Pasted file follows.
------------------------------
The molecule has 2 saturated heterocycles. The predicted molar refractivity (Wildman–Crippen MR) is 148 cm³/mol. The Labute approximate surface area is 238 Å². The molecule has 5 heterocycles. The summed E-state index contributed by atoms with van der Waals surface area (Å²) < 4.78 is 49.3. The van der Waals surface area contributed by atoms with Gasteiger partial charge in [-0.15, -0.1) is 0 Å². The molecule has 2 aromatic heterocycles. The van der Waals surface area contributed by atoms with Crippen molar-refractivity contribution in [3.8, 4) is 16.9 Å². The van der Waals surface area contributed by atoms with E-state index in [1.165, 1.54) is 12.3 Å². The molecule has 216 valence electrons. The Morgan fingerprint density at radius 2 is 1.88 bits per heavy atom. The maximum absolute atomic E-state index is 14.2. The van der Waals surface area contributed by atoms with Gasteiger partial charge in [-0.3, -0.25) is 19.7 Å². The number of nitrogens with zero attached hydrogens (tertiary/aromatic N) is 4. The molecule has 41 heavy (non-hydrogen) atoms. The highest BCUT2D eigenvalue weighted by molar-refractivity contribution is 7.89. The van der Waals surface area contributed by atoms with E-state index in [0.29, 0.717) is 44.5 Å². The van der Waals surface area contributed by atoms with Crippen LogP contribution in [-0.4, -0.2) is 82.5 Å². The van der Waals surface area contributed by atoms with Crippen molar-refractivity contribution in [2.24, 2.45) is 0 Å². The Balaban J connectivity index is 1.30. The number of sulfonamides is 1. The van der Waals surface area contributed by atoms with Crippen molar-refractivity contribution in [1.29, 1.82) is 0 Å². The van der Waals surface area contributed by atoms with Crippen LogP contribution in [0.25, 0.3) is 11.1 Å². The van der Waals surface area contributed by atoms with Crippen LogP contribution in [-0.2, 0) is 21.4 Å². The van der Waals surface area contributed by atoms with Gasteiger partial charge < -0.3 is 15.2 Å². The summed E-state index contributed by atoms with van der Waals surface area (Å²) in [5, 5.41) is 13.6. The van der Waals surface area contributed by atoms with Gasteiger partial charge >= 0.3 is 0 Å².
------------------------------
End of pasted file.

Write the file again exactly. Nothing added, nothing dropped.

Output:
The molecule has 2 saturated heterocycles. The predicted molar refractivity (Wildman–Crippen MR) is 148 cm³/mol. The Labute approximate surface area is 238 Å². The molecule has 5 heterocycles. The summed E-state index contributed by atoms with van der Waals surface area (Å²) < 4.78 is 49.3. The van der Waals surface area contributed by atoms with Gasteiger partial charge in [-0.15, -0.1) is 0 Å². The molecule has 2 aromatic heterocycles. The van der Waals surface area contributed by atoms with Crippen molar-refractivity contribution in [3.8, 4) is 16.9 Å². The van der Waals surface area contributed by atoms with E-state index in [1.165, 1.54) is 12.3 Å². The molecule has 216 valence electrons. The Morgan fingerprint density at radius 2 is 1.88 bits per heavy atom. The maximum absolute atomic E-state index is 14.2. The van der Waals surface area contributed by atoms with Gasteiger partial charge in [-0.3, -0.25) is 19.7 Å². The number of nitrogens with zero attached hydrogens (tertiary/aromatic N) is 4. The molecule has 41 heavy (non-hydrogen) atoms. The highest BCUT2D eigenvalue weighted by molar-refractivity contribution is 7.89. The van der Waals surface area contributed by atoms with E-state index in [0.29, 0.717) is 44.5 Å². The van der Waals surface area contributed by atoms with Crippen LogP contribution in [-0.4, -0.2) is 82.5 Å². The van der Waals surface area contributed by atoms with Crippen molar-refractivity contribution in [2.24, 2.45) is 0 Å². The Balaban J connectivity index is 1.30. The number of sulfonamides is 1. The van der Waals surface area contributed by atoms with Crippen molar-refractivity contribution in [1.29, 1.82) is 0 Å². The van der Waals surface area contributed by atoms with Crippen LogP contribution in [0.25, 0.3) is 11.1 Å². The van der Waals surface area contributed by atoms with Crippen LogP contribution in [-0.2, 0) is 21.4 Å². The van der Waals surface area contributed by atoms with Gasteiger partial charge < -0.3 is 15.2 Å². The summed E-state index contributed by atoms with van der Waals surface area (Å²) in [5, 5.41) is 13.6. The van der Waals surface area contributed by atoms with Gasteiger partial charge >= 0.3 is 0 Å².